Vaping has become a hot topic both nationwide and right here in Michigan.
Part of the conversation involves the rise of teen vaping, so 7 Action News wanted to hear straight from teens just how prevalent vaping is in high school.
“I’d say it is pretty prevalent, I’d say anywhere from a quarter to a third of the kids here probably have actually do or did,” said Connor Johns.
Students at Novi High School sat down with 7 Action News reporter Ali Hoxie to answer some questions.
They were up to speed with the recent illnesses and deaths associated with vaping. According to the Centers for Disease Control and Prevention , there has been 1,080 lung injury illnesses accosted with using e-cigarettes.
The group of students also knew about the recent emergency ban stopping the sales of flavored vaping products in the state of Michigan. Governor Gretchen Whitmer called for the ban, stating the flavored vaping products are being marketed towards teens.
“I think it’s a step, but I think maybe it’s a step in the wrong direction, I think maybe making it harder to get the vaping tool is probably a better step to remove that,” said senior Puneet Bansao.
This particular group of teens said they do not vape, but know how easy it is for their friends who do vape to get their hands on vaping products.
“A lot of people say they just like go into the vape shop and ask and they don’t even like ID,” said senior Sean Molloy.
They also said it is easy to get vaping products from gas stations, convenience stores, using fake IDs and getting the products through people of legal age.
“Athletes, book people, all different kinds of people are,” said Johns about how all different kinds of students vape.
These students believed part of the issue is that no one ever talked to them about vaping. Unlike the conversations adults usually have with teens about the dangers of alcohol, cigarettes and drugs.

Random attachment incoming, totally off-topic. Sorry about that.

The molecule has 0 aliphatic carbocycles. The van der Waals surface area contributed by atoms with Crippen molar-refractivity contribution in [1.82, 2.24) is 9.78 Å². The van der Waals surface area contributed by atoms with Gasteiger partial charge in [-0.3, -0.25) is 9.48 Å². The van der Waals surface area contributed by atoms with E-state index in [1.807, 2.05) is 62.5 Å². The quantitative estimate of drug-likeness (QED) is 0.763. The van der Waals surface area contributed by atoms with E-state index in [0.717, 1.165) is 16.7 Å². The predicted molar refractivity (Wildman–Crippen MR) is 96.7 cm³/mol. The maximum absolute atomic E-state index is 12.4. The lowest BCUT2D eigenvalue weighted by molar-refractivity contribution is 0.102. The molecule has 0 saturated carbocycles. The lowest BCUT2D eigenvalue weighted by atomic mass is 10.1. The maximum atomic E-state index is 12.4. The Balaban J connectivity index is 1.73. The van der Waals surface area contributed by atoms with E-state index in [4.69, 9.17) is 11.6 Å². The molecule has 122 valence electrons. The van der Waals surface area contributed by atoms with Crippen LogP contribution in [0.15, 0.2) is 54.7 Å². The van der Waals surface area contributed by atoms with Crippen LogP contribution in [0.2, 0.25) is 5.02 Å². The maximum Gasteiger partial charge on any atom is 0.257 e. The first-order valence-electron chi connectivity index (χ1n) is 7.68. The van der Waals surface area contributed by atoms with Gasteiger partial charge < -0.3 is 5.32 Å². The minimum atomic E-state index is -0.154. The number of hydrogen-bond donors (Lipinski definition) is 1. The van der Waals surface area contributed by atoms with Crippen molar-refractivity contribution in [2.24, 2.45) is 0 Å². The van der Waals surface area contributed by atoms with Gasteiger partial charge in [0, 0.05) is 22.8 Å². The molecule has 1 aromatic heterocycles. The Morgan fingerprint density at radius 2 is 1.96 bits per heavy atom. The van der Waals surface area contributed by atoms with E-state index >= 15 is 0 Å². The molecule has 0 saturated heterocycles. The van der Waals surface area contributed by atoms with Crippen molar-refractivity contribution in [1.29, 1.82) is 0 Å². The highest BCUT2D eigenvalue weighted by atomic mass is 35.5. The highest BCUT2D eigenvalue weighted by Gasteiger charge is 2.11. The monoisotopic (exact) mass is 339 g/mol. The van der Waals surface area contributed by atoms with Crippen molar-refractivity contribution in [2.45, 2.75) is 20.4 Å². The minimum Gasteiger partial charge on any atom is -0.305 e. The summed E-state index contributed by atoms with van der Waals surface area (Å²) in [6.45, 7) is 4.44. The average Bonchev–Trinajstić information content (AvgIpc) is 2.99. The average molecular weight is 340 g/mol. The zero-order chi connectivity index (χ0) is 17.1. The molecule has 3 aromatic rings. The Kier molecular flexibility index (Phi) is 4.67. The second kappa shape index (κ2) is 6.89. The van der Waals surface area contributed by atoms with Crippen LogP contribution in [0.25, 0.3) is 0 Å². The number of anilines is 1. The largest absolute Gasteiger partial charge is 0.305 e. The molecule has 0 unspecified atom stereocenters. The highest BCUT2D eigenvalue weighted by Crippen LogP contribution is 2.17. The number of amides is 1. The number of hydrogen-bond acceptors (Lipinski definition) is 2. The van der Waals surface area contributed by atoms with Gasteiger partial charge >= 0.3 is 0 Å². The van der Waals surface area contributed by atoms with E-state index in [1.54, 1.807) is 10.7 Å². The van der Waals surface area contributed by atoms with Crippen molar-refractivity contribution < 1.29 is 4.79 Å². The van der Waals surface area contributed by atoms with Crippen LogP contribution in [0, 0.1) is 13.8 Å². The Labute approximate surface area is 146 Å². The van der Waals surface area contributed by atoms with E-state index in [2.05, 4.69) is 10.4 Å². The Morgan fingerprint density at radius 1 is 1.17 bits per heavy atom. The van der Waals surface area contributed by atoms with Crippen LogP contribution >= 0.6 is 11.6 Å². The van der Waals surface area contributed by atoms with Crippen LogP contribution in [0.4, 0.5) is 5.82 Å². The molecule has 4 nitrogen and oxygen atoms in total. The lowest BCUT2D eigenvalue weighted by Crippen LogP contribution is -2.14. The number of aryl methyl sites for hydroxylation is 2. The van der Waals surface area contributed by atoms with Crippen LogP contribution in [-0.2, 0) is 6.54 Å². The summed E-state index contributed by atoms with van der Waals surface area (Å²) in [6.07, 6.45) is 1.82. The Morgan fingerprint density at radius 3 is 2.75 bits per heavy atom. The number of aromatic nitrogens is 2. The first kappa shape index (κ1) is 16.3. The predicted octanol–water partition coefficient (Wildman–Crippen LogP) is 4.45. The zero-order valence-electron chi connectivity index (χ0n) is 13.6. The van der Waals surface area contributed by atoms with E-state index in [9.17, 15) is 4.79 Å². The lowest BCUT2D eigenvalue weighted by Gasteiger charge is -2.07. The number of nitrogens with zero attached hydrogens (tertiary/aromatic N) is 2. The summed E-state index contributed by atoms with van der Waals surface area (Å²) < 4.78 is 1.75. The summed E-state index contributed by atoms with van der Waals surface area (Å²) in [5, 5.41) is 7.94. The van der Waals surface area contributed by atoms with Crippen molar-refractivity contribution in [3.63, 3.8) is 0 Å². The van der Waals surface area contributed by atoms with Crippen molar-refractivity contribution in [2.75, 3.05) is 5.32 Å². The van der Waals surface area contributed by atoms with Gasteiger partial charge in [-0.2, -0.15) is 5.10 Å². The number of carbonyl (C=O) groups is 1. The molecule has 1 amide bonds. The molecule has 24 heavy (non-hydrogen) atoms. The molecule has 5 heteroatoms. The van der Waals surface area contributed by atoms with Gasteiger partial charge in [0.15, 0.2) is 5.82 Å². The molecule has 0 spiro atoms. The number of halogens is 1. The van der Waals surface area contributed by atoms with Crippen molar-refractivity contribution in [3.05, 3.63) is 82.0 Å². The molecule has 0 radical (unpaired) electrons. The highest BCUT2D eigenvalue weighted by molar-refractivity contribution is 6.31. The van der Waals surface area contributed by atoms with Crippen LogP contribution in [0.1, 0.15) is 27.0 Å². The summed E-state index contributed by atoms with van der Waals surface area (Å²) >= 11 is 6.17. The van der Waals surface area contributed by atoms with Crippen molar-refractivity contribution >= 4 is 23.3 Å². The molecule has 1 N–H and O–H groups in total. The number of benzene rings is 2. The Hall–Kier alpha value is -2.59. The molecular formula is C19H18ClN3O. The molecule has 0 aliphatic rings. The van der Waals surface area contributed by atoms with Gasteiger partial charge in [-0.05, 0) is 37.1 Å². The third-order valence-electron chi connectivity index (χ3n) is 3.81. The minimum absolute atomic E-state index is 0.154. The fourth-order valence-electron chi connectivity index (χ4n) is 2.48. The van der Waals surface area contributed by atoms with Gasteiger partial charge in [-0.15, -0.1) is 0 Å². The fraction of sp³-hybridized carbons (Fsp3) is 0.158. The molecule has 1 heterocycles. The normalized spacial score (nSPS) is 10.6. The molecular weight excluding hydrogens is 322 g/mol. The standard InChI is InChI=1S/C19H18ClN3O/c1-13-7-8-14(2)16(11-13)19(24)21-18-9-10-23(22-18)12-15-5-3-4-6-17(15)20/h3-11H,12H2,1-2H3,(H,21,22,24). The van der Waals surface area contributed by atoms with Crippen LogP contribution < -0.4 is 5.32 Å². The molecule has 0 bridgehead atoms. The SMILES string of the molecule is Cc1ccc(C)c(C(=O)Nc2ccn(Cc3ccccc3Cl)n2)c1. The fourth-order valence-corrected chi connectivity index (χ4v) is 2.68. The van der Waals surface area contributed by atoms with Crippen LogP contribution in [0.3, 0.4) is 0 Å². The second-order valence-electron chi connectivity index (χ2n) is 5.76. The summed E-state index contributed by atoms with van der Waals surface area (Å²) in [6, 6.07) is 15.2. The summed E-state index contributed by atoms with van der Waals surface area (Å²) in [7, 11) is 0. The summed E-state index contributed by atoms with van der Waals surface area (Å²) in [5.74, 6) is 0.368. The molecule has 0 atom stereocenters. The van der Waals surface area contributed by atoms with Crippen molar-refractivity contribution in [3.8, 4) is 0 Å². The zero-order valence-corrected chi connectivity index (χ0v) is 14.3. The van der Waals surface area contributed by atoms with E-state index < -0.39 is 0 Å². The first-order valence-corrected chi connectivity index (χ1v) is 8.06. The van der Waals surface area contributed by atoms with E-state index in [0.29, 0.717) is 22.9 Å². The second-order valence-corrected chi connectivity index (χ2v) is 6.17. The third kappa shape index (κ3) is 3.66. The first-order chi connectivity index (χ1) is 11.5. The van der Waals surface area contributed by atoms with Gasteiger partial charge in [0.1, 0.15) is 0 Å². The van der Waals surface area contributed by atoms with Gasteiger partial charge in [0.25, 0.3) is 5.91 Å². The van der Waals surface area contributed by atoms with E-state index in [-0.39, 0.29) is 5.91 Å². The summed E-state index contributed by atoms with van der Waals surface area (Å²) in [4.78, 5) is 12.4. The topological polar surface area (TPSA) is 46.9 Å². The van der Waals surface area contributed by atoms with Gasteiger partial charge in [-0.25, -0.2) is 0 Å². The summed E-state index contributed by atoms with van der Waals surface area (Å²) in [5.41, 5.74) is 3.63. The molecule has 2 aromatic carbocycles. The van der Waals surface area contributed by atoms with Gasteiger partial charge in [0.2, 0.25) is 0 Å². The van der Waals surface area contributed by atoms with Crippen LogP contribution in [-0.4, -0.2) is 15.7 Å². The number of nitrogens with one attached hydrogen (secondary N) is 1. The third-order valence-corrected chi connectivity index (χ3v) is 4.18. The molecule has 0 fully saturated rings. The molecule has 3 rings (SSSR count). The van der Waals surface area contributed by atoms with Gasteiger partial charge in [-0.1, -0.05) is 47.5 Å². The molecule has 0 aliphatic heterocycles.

“Cause I know in none of our health classes, we haven’t learned about vaping or anything yet, it is not in the curriculum yet,” said junior Kusumita Paladugu.
“They just think like 'oh it is not bad,' but like cigarettes they know a lot of kids like don’t do because they know it is bad,” said senior Mason Stroman.
Paladugu and Stroman said those conversations are not happening inside school, and they are also not happening between parents and teens.
According to U.S Department of Health and Human Services , the number of teens vaping has continued to increase over time. A 2018 survey conducted with more than 44,000 students found 28% of high school seniors vaped in 2017, and the number increased to 37% in 2018.
This group believes it is easy for teens to vape and go undetected.
The flavored products like bubblegum or mango give off the smell of the flavor, unlike the sometimes potent smell of cigarette smoke. The smoke from vaping dissipates faster than the smoke from cigarettes. There is a term called “ghosting” were the smoker can swallow the vape smoke, making it easy to go undetected. The products used for vaping, like the vape pens and cartridges are small, making them easy to hide.
“In terms of a parent actually trying to figure out if their kid is vaping or not, there is not much to go off of to be honest,” said Paladugu.
Since detection of vaping is difficult, these teens suggest parents do their research. The research should include viewing imagines of what vaping products look like, including vaping pens and cartridges. According to these students, the popular vaping brands teens are using are Sauron and Juul.
Another great way to find out more about vaping: having a conversation with your child.
“If you find out and you sit down and talk to them about it, it’s going to have more of an impact,” said senior Mukund Jayaraju.